The crew arrived at the 379th Bomb Group without the aircraft that they brought across the Atlantic. They were a replacement crew having, it would appear, being posted overseas as a trained crew with the intention that they would ferry one aircraft overseas and then be assigned to whatever unit was next in need of a crew. As it turned out they were assigned to the 527th Bombardment Squadron (Heavy) of the 379th Bombardment Group (Heavy) based at Kimbolton in England.

The fate of the crew of 42-37985 turned out to be tragic, but what of the bomber they arrived in Ireland on on the 18th December 1943. 42-37985 was officially known as a Boeing B-17G-20-DL Flying Fortress. This airframe was one of 94 built by Douglas at their Long Beach plant. This was the distinctive G model of the well known Flying Fortress. Only nine days earlier and similar B-17G had crashed into a hill side in County Sligo killing three crew members, the story of that crash is told here on the website. The B-17G sub type was only in the process of being issued to combat units in England and the Mediterranean in late 1943. Among other improvements, the most noticeable new feature of the B-17G was the introduction of a defensive machine gun turret on the underside of the aircraft's nose, the remote controlled chin turret. The features of the B-17G can be seen in the photos below taken of the airworthy example, Sally B, photographed in 2010 at the RAF Museum, Duxford. Particular differences would be the tail gun turret on 42-37985 would have been of an earlier design than on the aircraft below and the aircraft would have been unlikely to have carried any individual letters or unit markings. These would have been applied upon arrival in the England when it was assigned to the 96th Bomb Group.

USAAF records contain a accident report for a B-17G carrying the serial number 42-37985 dated December 20th 1943. This report places this aircraft having been flown on a training mission to the the UK, and was returning to Maghaberry in Northern Ireland from Wharton when it nosed over on landing due to runway condition. It suffered extensive damage to the chin turret and nose section and was reported to be suitable for repair. All four propellors were also damaged in the incident. It is not known when the aircraft reached the 338th BS or if this report might have a typographical error in recording the serial number.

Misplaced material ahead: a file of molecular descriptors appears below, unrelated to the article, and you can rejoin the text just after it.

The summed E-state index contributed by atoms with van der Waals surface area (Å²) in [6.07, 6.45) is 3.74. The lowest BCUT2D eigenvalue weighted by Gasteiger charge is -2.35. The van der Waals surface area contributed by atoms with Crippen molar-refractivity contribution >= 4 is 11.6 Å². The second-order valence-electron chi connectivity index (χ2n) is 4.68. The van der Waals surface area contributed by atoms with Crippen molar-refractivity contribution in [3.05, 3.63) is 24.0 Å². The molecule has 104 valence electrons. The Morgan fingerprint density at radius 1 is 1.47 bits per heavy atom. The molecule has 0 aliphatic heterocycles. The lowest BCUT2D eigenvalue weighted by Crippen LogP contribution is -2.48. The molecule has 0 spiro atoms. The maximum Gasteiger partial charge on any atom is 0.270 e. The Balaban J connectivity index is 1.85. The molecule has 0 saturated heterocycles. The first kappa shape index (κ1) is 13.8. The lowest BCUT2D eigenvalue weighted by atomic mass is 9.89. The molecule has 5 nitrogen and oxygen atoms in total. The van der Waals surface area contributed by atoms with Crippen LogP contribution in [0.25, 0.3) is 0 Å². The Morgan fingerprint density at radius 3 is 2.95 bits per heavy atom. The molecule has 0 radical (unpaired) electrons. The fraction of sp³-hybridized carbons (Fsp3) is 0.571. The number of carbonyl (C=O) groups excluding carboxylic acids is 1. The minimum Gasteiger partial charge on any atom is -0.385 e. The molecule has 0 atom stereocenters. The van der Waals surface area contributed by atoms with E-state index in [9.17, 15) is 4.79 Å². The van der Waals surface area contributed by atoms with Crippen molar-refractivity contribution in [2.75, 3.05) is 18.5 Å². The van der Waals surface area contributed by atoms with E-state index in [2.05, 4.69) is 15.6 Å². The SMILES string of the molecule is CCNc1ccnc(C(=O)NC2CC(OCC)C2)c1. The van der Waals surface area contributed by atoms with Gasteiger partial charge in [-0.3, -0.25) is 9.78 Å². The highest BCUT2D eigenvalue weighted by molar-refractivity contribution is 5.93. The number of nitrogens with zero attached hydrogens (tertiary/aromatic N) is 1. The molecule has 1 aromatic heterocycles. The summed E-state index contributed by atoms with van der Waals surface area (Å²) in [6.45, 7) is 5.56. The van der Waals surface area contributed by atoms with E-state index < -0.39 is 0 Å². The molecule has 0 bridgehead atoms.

Aircraft 42-37985, after its punishing lay over in Ireland, was assigned to the 338th Bomb Squadron of the 96th Bomb Group based at Snetterton in England. With that unit it was given the nose art, The Saint, and flown in combat from the start of 1944 until 9th April 1944. During this time it had it copilot killed on the flight deck on 25th February 1944, when F/O Curtis C Mosier from New York. The aircraft contined to fly until the 9th of April 1944, when it was damaged on a mission to Warnemunde and the pilot was forced to land a Bultofla in Sweden. This time however, the neutral Swedes were not able to release the aircraft and she remained in Sweden until after hostilities has ceased. Her crew were allowed to return to England however and the pilot on that occasion was shot down again before the end of the war and taken prisoner.

The Citations and Awards presented to the family of Albert F Paplaskas after and during World War Two.

February 22nd, 1945: Town of Metheun, To the memory of Albert F Paplaskas who gave his life for his Country dyuring the conflict of World War II the Town of Methuen Dedicates this Symbol of Recognition. To his family and friends is extended deepest sympathy for the immeasureable loss which they have suffered.

Citation of Honour from the USAAF.

Diocese of Boston Testimonial of Merit

American Legion Goold Star Citation

Massachutsetes State Citation.

Purple Heart Award certicate (Part of)

Compiled in 2016 by Dennis Burke with the kind assistance of the families of A Paplaskas, H D Rossberg, J A Kupsick, M J Bauer plus materials sourced via and